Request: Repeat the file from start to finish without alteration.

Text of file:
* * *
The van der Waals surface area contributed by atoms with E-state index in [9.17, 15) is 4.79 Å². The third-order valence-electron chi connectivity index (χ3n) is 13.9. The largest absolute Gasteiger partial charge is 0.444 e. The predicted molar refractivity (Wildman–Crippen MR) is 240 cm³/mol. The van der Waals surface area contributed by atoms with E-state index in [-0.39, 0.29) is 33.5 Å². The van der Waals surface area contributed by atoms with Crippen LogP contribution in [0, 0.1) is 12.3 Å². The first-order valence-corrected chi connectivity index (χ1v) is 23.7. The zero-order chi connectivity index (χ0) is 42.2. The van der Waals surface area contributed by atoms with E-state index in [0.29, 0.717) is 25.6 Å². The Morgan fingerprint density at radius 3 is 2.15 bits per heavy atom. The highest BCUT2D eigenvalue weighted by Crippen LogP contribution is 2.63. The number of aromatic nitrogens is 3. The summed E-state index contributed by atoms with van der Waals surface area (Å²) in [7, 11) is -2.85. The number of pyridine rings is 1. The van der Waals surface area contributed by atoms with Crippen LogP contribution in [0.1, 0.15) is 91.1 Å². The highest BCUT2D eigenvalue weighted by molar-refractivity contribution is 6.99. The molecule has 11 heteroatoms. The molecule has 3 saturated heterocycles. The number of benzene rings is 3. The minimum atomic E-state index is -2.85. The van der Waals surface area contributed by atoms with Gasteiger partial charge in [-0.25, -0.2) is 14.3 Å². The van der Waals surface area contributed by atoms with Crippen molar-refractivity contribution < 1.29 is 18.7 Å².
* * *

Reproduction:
The van der Waals surface area contributed by atoms with E-state index in [9.17, 15) is 4.79 Å². The third-order valence-electron chi connectivity index (χ3n) is 13.9. The largest absolute Gasteiger partial charge is 0.444 e. The predicted molar refractivity (Wildman–Crippen MR) is 240 cm³/mol. The van der Waals surface area contributed by atoms with E-state index in [-0.39, 0.29) is 33.5 Å². The van der Waals surface area contributed by atoms with Crippen LogP contribution in [0, 0.1) is 12.3 Å². The first-order valence-corrected chi connectivity index (χ1v) is 23.7. The zero-order chi connectivity index (χ0) is 42.2. The van der Waals surface area contributed by atoms with E-state index in [0.29, 0.717) is 25.6 Å². The Morgan fingerprint density at radius 3 is 2.15 bits per heavy atom. The highest BCUT2D eigenvalue weighted by Crippen LogP contribution is 2.63. The number of aromatic nitrogens is 3. The summed E-state index contributed by atoms with van der Waals surface area (Å²) in [7, 11) is -2.85. The number of pyridine rings is 1. The van der Waals surface area contributed by atoms with Crippen LogP contribution in [0.1, 0.15) is 91.1 Å². The highest BCUT2D eigenvalue weighted by molar-refractivity contribution is 6.99. The molecule has 11 heteroatoms. The molecule has 3 saturated heterocycles. The number of benzene rings is 3. The minimum atomic E-state index is -2.85. The van der Waals surface area contributed by atoms with Gasteiger partial charge in [-0.25, -0.2) is 14.3 Å². The van der Waals surface area contributed by atoms with Crippen molar-refractivity contribution < 1.29 is 18.7 Å².